“Nobody” (MA) ** and a half
DRIVING home at the end of the day’s movies, I pondered what to say about writer Derek Kolstad’s actioner about a man pushed beyond the peaceful limits in which he has chosen to live out his declining years.
Bob Odenkirk plays retired FBI agent Hutch, who gets heavily pissed off when a couple of young hoodlums invade his family home in search of loot.
Meanwhile, across town, from a club where young adults go to get their rocks off, Yulian Kuznetsov (Aleksey Serebryakov), an inflated ego if ever there was one, leads a coterie of more mature hoods in search of wealth and notoriety unhindered by local law.
After sending his wife and son out of town to shelter with her oldies, Hutch, together with his doting dad (played by octogeneric Christopher Lloyd – remember screwball Dr Brown in “Back to the Future”?) and an Afro-American chum, confronts Yulian and his gang, with scads of violence, blood, bruises and destruction of property. The film’s mostly that.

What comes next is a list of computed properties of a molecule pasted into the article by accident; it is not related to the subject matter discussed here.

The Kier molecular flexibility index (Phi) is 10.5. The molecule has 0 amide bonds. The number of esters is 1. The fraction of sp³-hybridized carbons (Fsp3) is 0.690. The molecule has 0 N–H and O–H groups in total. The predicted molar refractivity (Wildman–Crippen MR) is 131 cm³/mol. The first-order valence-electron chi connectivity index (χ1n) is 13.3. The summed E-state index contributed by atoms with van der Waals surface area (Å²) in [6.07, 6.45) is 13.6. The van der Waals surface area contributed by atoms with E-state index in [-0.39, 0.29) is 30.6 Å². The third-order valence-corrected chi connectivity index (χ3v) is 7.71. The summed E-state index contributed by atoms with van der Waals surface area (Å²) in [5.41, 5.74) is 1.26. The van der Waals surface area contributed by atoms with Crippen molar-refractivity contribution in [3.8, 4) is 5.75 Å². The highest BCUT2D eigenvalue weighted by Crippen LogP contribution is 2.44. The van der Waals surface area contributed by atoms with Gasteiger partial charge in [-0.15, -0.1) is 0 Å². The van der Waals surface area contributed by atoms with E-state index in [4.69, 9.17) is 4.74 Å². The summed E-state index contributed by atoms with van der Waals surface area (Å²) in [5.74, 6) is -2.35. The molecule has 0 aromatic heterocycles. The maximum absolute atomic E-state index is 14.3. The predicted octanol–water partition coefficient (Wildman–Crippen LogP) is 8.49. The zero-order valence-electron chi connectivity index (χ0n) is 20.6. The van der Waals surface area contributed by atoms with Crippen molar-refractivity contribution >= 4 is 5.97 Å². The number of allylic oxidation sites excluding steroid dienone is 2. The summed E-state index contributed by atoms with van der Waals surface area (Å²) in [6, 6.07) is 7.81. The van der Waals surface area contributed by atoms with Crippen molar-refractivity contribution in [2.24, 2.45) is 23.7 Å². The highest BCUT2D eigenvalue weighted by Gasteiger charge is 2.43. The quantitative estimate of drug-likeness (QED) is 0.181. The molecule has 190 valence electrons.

Is it fun? Does it have a social conscience? What worries me most about “Nobody” is the example it might set to young adult males in search of anti-social diversion. Despite its anti-gun, pro-violence approach to resolving social conflicts, it might almost be called a comedy. As much funny peculiar as funny ha-ha. Which is why it was bothering me as I drove.
At all cinemas